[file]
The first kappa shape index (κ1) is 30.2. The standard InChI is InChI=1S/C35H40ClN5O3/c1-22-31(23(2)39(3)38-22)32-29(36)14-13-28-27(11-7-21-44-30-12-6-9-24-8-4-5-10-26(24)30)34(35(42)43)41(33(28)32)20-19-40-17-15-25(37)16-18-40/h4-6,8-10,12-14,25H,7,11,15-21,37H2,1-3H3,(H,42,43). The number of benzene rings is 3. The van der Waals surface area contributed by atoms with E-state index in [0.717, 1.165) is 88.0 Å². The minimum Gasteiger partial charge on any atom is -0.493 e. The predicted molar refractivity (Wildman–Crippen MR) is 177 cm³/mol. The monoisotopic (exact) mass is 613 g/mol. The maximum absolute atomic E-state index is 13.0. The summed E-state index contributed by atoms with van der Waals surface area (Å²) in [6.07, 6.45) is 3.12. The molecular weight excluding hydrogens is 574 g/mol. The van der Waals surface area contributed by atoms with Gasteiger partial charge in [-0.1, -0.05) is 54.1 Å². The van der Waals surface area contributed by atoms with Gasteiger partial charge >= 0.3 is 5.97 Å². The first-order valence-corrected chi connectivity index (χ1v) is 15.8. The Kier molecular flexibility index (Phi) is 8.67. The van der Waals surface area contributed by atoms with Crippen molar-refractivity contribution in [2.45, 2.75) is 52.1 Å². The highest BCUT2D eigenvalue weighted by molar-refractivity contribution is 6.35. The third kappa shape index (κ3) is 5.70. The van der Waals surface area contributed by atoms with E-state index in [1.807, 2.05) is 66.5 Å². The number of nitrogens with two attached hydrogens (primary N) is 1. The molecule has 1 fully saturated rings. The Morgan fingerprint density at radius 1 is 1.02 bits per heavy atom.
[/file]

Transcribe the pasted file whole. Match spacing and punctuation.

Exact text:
The first kappa shape index (κ1) is 30.2. The standard InChI is InChI=1S/C35H40ClN5O3/c1-22-31(23(2)39(3)38-22)32-29(36)14-13-28-27(11-7-21-44-30-12-6-9-24-8-4-5-10-26(24)30)34(35(42)43)41(33(28)32)20-19-40-17-15-25(37)16-18-40/h4-6,8-10,12-14,25H,7,11,15-21,37H2,1-3H3,(H,42,43). The number of benzene rings is 3. The van der Waals surface area contributed by atoms with E-state index in [0.717, 1.165) is 88.0 Å². The minimum Gasteiger partial charge on any atom is -0.493 e. The predicted molar refractivity (Wildman–Crippen MR) is 177 cm³/mol. The monoisotopic (exact) mass is 613 g/mol. The maximum absolute atomic E-state index is 13.0. The summed E-state index contributed by atoms with van der Waals surface area (Å²) in [6.07, 6.45) is 3.12. The molecular weight excluding hydrogens is 574 g/mol. The van der Waals surface area contributed by atoms with Gasteiger partial charge in [-0.1, -0.05) is 54.1 Å². The van der Waals surface area contributed by atoms with Gasteiger partial charge >= 0.3 is 5.97 Å². The first-order valence-corrected chi connectivity index (χ1v) is 15.8. The Kier molecular flexibility index (Phi) is 8.67. The van der Waals surface area contributed by atoms with Crippen molar-refractivity contribution in [2.45, 2.75) is 52.1 Å². The highest BCUT2D eigenvalue weighted by molar-refractivity contribution is 6.35. The third kappa shape index (κ3) is 5.70. The van der Waals surface area contributed by atoms with E-state index in [1.807, 2.05) is 66.5 Å². The number of nitrogens with two attached hydrogens (primary N) is 1. The molecule has 1 fully saturated rings. The Morgan fingerprint density at radius 1 is 1.02 bits per heavy atom.